Five More Ways to Blast Creative Blocks

by Liisa Kyle, Ph.D. on 08/07/2014

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Sometimes we get stuck, creatively.  We reach an impasse or a seemingly impossible obstacle or challenge.   Continuing on from our earlier post on Five Ways to Blast Creative Blocks here are some more:

6.  Be a troubled teen. 

Consider a sulky, sullen, hormone-ravaged, limit-testing teenager.  How would they approach the project?

If you don’t have handy access to a teen, re-awaken your past:  Think about aspects of your teenage life.  What were your favorite foods?  Clothes?  Friends?  Activities?  What did you like best and least about school?  What were your favorite books, music, films and television programs? What did you wear?

Ideally, jot down everything you can remember about your teen years.  What gave you joy at that time?  What issues did you face?  What was your personality like? What was a typical school day like?  What was a typical summer day for you?  Describe your home. Your neighborhood. Your goals and ambitions.

To enrich your recollections, ask a friend or family member what kind of teen you were.  Inquire about things they recall from your adolescence.

Again, to the extent you can replicate experiences from your youth, the better.  Listen to some music you loved at that time. Don clothes reminiscent of what you wore in your teen years.

Once you’ve revived your inner teenager, take a fresh look at your project.  How would your adolescent self proceed?

7.  Travel

Travel provides new sights, hear new sounds, taste new tastes, smell new scents, feel new energy while meeting new people, locations and cultures.

It can take the form of an afternoon spent exploring a new neighborhood or a daytrip to a nearby forest or a vacation in a new country. The more different the destination is from your experience thus far, the greater the impact on your creativity. Yet even a walk around the block can disrupt a creative block.

Now it’s most effective to travel in person but sometimes that’s not practical or possible.  (It would amazing to witness the view from the top of Mount Everest but few of us have the physical stamina and the financial means to make that happen).

Thanks to technology, we can explore much of the world easily, efficiently and economically. We can watch foreign films, travel television shows and documentaries.  We can survey the world’s heritage sites and major art collections online.

8. Ask someone.

Tell a trusted friend or colleague about your creative project and your current block.  Ask how they would proceed.

Note the encouragement to be selective here.  Be prudent in your choice of confident.  Only consult with people who you completely trust — people who inspire you and make your heart sing.  People who truly love you unconditionally.

Avoid mentioning your block to anyone who might have any ulterior motive in advising you. A stranger on Facebook.  A possible competitor.  A family member who is trying to ‘protect’ you from ending up in the gutter, heartbroken and destitute so you might as well pack in this particular project and get a nice, safe office job, honey.  (To pick a random example).

9.  Consult a hero.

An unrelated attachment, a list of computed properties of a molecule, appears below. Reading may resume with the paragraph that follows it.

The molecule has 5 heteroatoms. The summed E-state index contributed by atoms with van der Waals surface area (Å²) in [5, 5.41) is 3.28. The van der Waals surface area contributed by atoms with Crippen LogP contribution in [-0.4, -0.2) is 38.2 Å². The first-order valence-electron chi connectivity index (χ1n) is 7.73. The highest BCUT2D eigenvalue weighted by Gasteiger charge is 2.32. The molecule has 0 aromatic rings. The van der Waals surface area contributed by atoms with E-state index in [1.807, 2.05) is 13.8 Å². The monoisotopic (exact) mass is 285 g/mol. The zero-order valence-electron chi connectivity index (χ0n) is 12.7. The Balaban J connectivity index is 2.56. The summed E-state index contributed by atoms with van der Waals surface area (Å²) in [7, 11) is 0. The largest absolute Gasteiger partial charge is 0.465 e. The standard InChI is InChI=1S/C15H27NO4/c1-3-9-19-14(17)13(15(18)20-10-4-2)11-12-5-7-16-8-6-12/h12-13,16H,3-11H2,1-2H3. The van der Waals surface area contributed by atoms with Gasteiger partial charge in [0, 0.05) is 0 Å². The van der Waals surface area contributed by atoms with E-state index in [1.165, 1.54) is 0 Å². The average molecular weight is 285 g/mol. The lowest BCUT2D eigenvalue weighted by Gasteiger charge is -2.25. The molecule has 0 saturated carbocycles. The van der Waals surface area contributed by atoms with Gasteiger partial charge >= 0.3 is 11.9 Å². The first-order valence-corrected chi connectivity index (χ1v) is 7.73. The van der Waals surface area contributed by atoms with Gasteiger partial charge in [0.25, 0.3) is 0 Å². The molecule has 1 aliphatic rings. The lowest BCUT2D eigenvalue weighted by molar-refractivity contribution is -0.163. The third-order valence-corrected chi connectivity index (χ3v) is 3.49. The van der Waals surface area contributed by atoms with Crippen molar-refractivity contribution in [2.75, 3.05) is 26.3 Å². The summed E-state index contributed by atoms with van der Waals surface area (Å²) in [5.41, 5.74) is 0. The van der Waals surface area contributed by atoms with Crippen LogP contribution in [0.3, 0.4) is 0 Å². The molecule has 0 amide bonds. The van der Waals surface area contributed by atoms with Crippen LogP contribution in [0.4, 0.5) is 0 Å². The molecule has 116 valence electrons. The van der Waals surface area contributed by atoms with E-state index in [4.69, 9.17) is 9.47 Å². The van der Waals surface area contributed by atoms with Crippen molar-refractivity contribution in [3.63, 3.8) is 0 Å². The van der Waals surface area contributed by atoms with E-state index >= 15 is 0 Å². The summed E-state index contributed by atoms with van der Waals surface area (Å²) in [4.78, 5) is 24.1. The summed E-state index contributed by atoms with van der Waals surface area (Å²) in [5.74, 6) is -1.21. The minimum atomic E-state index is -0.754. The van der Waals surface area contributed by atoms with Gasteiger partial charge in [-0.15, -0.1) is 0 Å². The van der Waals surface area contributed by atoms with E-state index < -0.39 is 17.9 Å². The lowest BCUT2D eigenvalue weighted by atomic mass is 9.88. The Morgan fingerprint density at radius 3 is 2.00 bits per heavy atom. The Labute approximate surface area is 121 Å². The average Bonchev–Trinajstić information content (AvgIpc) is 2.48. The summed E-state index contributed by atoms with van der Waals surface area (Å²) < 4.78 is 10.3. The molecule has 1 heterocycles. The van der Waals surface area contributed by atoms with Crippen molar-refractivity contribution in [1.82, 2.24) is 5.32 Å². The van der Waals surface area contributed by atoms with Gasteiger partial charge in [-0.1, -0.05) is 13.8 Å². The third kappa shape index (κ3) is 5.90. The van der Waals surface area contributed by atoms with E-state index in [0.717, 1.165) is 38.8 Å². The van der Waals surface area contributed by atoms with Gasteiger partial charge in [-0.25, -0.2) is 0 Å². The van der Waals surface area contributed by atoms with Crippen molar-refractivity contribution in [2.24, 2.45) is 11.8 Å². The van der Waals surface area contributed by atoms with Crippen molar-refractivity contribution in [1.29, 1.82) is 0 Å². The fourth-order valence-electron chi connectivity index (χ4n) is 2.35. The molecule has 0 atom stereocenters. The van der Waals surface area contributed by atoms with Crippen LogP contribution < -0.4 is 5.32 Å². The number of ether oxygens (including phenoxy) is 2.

Who are your creative heroes — living and not?  Whom do you most admire, personally and professionally?

If you could consult with *anyone*, whose brain would you most want to pick?  With whom would you love to discuss your project?

If the person is living, you do have the option of reaching out to them.  Thanks to today’s technology and social media, it’s possible to communicate with just about anyone.  It doesn’t hurt to ask.

If your creative hero is not reachable — or not inclined to answer — you can still ask for their advice in absentia.  Ask yourself:  How would my hero proceed with my project?  If so-and-so was in this situation, what would they do?

10.  Take a walk.

Recent research has proven that taking a brief walk boosts creativity.  It doesn’t matter if you walk inside or outside, oddly.  An eight minute walk anywhere is enough to significantly increase your creative juices and ideas.


Creative blocks can be annoying, frustrating and concerning — but they are also temporary and solvable.  Try any of the preceding techniques to see what works for you.


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{ 2 comments… read them below or add one }

Clarke Residential September 2, 2014 at 9:31 pm

Every artist is faced with creative block throughout their career. One of my most interesting blocks was when I worked as a graphic designer and had an opportunity to design cartoon characters for an ice cream franchise. I was so excited but I kept putting it off.

Lisa Rothstein September 8, 2014 at 1:00 pm

Clarke, I hear you! You’re not alone. I waited almost TWO YEARS to take a mentor up on an offer to help with my cartooning career. I forget who said, “Discipline weighs ounces; regret weighs tons.” Of course our blocks are not (always) due to a lack of discipline but more likely fear of failure or success. But ironically, I found discipline can help here. When I started doing a LITTLE cartooning every morning, and made it a ritual, the outcome seemed less fraught with meaning as I just did my daily routine. Eventually I had amassed a body of work, enough to show the mentor. If you can “trick” yourself into just starting on a project, even just experimentally, for short chunks of time, over and over, you may find you’ve created something you’re excited about showing, without realizing it.

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